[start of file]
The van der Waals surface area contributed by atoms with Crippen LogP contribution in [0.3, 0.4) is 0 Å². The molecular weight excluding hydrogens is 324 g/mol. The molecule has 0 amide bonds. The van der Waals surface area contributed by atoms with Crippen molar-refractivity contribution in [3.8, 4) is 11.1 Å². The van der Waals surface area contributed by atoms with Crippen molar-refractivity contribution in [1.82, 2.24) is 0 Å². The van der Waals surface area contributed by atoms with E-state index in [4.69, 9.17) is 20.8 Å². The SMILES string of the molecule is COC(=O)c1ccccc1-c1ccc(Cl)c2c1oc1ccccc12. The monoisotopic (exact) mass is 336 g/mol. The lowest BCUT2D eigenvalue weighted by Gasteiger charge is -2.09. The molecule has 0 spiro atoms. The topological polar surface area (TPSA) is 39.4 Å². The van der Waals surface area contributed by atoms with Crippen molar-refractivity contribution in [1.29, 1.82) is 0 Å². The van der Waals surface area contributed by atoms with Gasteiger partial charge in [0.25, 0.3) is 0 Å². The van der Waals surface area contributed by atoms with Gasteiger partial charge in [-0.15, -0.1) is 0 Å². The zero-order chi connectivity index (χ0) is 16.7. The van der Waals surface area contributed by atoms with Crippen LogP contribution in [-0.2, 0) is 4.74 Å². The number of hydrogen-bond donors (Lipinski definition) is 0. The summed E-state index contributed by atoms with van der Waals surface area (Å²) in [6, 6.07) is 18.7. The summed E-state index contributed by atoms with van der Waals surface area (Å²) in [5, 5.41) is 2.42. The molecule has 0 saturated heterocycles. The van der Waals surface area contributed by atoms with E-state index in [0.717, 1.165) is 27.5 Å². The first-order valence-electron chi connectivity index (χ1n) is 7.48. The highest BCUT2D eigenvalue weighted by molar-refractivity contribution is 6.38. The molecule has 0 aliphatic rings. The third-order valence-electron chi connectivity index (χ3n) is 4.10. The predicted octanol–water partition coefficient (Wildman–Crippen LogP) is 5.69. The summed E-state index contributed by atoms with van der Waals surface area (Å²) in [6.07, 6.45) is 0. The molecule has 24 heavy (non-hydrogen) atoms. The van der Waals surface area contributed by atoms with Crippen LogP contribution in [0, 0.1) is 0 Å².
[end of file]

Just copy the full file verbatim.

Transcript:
The van der Waals surface area contributed by atoms with Crippen LogP contribution in [0.3, 0.4) is 0 Å². The molecular weight excluding hydrogens is 324 g/mol. The molecule has 0 amide bonds. The van der Waals surface area contributed by atoms with Crippen molar-refractivity contribution in [3.8, 4) is 11.1 Å². The van der Waals surface area contributed by atoms with Crippen molar-refractivity contribution in [1.82, 2.24) is 0 Å². The van der Waals surface area contributed by atoms with E-state index in [4.69, 9.17) is 20.8 Å². The SMILES string of the molecule is COC(=O)c1ccccc1-c1ccc(Cl)c2c1oc1ccccc12. The monoisotopic (exact) mass is 336 g/mol. The lowest BCUT2D eigenvalue weighted by Gasteiger charge is -2.09. The molecule has 0 spiro atoms. The topological polar surface area (TPSA) is 39.4 Å². The van der Waals surface area contributed by atoms with Crippen molar-refractivity contribution in [1.29, 1.82) is 0 Å². The van der Waals surface area contributed by atoms with Gasteiger partial charge in [0.25, 0.3) is 0 Å². The van der Waals surface area contributed by atoms with Gasteiger partial charge in [-0.15, -0.1) is 0 Å². The zero-order chi connectivity index (χ0) is 16.7. The van der Waals surface area contributed by atoms with Crippen LogP contribution in [-0.2, 0) is 4.74 Å². The number of hydrogen-bond donors (Lipinski definition) is 0. The summed E-state index contributed by atoms with van der Waals surface area (Å²) in [6, 6.07) is 18.7. The summed E-state index contributed by atoms with van der Waals surface area (Å²) in [5, 5.41) is 2.42. The molecule has 0 saturated heterocycles. The van der Waals surface area contributed by atoms with E-state index in [0.717, 1.165) is 27.5 Å². The first-order valence-electron chi connectivity index (χ1n) is 7.48. The highest BCUT2D eigenvalue weighted by molar-refractivity contribution is 6.38. The molecule has 0 aliphatic rings. The third-order valence-electron chi connectivity index (χ3n) is 4.10. The predicted octanol–water partition coefficient (Wildman–Crippen LogP) is 5.69. The summed E-state index contributed by atoms with van der Waals surface area (Å²) in [6.07, 6.45) is 0. The molecule has 24 heavy (non-hydrogen) atoms. The van der Waals surface area contributed by atoms with Crippen LogP contribution in [0, 0.1) is 0 Å².